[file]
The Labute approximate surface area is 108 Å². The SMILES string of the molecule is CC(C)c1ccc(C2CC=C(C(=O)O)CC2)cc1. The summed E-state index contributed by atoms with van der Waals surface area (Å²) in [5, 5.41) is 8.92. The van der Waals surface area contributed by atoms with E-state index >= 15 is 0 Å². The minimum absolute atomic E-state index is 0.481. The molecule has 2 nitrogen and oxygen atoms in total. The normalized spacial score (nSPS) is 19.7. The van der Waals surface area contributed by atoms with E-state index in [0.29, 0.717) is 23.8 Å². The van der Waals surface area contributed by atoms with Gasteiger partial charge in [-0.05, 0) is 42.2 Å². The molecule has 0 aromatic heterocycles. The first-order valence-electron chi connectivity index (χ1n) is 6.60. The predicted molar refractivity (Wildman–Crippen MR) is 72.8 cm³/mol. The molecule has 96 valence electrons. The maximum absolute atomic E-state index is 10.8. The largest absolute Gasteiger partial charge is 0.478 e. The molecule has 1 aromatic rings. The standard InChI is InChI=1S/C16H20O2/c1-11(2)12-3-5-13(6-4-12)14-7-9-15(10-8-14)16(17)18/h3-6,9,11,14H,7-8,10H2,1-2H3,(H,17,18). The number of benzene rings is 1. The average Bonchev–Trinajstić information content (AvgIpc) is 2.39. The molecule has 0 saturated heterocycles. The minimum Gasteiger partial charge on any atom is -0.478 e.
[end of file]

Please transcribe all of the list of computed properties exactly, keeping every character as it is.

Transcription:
The Labute approximate surface area is 108 Å². The SMILES string of the molecule is CC(C)c1ccc(C2CC=C(C(=O)O)CC2)cc1. The summed E-state index contributed by atoms with van der Waals surface area (Å²) in [5, 5.41) is 8.92. The van der Waals surface area contributed by atoms with E-state index >= 15 is 0 Å². The minimum absolute atomic E-state index is 0.481. The molecule has 2 nitrogen and oxygen atoms in total. The normalized spacial score (nSPS) is 19.7. The van der Waals surface area contributed by atoms with E-state index in [0.29, 0.717) is 23.8 Å². The van der Waals surface area contributed by atoms with Gasteiger partial charge in [-0.05, 0) is 42.2 Å². The molecule has 0 aromatic heterocycles. The first-order valence-electron chi connectivity index (χ1n) is 6.60. The predicted molar refractivity (Wildman–Crippen MR) is 72.8 cm³/mol. The molecule has 96 valence electrons. The maximum absolute atomic E-state index is 10.8. The largest absolute Gasteiger partial charge is 0.478 e. The molecule has 1 aromatic rings. The standard InChI is InChI=1S/C16H20O2/c1-11(2)12-3-5-13(6-4-12)14-7-9-15(10-8-14)16(17)18/h3-6,9,11,14H,7-8,10H2,1-2H3,(H,17,18). The number of benzene rings is 1. The average Bonchev–Trinajstić information content (AvgIpc) is 2.39. The molecule has 0 saturated heterocycles. The minimum Gasteiger partial charge on any atom is -0.478 e.